Potassium (Chemical Elements)
Potassium is one of the alkali metals. The alkali metals are the elements that make up Group 1 (IA) of the periodic table. The periodic table is a chart that shows how chemical elements are related to one another. The alkali metals also include lithium, sodium, rubidium, cesium, and francium. They are among the most active metals.
Potassium is so active that it never occurs free in nature. It always occurs in compounds, combined with other elements. It was first prepared in pure form in 1807 by English chemist Sir Humphry Davy (1778-1829). Davy used a new method of isolating elements that he had invented, electrolysis. In electrolysis, an electric current is passed through a molten (melted) compound. The electrical current breaks the compound into its elements. (See sidebar on Davy in the calcium entry in Volume 1.)
There are very few uses for potassium as a pure element. However, compounds of potassium have many important applications, the most important of which is as a fertilizer.
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Potassium (Encyclopedia of Alternative Medicine)
Potassium is one of the electrolytes essential to the smooth running of the human body; in fact just about all bodily functions depend on it to some extent. It is also one of the most abundant minerals in the body, constituting 70% of the positive ions inside cells; the rest are a mixture of sodium, magnesium, calcium, arginine, and others. Potassium is distributed to the cells by a process of passive diffusion and is regulated by an enzyme called adenosinetriphosphatase together with the level of sodium concentration inside the cell. Potassium and sodium are antagonistic, which means that an imbalance of one will automatically cause an imbalance of the other; normally potassium should predominate inside the cell.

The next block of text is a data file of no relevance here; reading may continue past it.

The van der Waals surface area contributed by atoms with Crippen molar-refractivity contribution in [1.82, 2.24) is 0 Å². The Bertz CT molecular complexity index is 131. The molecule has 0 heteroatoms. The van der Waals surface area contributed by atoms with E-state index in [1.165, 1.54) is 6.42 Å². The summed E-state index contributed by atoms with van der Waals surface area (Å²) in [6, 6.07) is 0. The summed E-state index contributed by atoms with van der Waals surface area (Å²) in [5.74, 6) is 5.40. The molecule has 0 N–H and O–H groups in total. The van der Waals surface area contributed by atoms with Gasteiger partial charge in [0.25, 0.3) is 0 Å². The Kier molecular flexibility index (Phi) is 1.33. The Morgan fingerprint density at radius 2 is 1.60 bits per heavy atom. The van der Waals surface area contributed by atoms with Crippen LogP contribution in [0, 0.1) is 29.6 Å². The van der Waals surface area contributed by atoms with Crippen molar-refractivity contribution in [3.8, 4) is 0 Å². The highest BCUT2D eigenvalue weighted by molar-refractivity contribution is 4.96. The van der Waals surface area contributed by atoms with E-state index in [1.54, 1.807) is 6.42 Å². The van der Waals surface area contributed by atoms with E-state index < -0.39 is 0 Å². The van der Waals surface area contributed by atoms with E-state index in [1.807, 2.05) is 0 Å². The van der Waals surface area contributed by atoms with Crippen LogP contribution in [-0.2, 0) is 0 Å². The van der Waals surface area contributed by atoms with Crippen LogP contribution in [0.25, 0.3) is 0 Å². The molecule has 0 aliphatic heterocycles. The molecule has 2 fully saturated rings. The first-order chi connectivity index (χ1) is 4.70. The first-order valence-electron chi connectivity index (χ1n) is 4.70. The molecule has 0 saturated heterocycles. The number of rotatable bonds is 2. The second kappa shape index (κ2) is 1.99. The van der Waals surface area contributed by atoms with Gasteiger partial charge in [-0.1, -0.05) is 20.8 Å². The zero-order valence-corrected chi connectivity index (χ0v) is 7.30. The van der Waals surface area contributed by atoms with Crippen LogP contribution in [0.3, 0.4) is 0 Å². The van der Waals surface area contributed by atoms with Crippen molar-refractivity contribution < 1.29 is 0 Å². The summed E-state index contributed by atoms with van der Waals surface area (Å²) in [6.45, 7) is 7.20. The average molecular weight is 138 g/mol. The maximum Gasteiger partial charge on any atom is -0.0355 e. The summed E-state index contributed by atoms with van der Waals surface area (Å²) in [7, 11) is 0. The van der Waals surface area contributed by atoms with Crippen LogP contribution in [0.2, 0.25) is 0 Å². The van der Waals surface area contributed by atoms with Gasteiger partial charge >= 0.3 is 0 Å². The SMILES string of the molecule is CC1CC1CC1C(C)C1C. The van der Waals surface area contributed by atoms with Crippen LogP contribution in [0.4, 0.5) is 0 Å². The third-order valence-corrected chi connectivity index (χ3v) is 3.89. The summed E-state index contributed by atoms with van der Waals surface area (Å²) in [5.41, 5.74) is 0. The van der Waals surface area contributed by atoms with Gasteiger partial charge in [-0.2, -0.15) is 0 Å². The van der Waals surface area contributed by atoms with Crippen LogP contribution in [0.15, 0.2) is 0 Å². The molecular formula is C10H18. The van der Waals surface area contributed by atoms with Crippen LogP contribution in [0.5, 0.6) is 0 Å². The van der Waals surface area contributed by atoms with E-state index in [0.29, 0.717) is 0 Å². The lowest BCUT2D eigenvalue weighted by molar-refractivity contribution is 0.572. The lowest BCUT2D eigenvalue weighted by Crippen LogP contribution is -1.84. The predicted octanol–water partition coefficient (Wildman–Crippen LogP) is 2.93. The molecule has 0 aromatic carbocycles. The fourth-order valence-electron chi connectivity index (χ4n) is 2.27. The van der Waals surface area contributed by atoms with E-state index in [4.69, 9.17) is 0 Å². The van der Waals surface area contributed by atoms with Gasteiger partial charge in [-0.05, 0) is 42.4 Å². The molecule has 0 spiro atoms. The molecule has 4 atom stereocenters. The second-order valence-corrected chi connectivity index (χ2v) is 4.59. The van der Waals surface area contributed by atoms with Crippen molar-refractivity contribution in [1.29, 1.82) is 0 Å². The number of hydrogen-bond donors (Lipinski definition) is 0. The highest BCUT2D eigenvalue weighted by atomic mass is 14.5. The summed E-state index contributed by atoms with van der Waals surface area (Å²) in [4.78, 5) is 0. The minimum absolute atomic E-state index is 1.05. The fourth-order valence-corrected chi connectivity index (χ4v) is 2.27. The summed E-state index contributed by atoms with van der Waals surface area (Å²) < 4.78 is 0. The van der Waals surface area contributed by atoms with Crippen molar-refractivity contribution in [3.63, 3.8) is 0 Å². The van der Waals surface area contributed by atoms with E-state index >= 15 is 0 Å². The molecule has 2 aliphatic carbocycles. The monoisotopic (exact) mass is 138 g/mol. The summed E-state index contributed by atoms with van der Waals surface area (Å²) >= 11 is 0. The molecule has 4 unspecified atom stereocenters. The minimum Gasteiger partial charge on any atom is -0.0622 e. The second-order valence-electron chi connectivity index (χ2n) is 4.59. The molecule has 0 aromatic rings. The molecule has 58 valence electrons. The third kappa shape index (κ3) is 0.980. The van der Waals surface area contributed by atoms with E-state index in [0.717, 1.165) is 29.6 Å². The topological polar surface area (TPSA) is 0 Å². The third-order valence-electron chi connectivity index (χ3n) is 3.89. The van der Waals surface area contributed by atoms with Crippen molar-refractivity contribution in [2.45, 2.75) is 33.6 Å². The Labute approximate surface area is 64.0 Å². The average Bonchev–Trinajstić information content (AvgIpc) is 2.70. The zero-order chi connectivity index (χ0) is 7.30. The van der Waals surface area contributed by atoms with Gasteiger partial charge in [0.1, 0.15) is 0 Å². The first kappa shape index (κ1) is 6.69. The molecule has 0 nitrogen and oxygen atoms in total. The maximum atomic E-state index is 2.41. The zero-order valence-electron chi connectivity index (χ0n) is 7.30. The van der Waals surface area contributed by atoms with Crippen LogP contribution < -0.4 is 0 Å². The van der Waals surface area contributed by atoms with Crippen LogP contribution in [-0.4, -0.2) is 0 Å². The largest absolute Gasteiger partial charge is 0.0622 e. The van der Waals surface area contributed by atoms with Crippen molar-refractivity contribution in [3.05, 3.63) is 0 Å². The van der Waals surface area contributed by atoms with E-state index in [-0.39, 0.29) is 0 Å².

Potassium is necessary for normal cell respiration; a deficiency can cause decreased levels of oxygen, which will reduce the efficiency of cell function. Adequate supplies of potassium are also required to regulate heartbeat, facilitate normal muscle contraction, regulate the transfer of nutrients to cells, and regulate kidney function and stomach juice secretion, among other things. One of the most important uses of potassium in the body is in the process of nerve transmission, as it is a cofactor catalyst for the activation of several enzyme systems, but since only minute amounts are...
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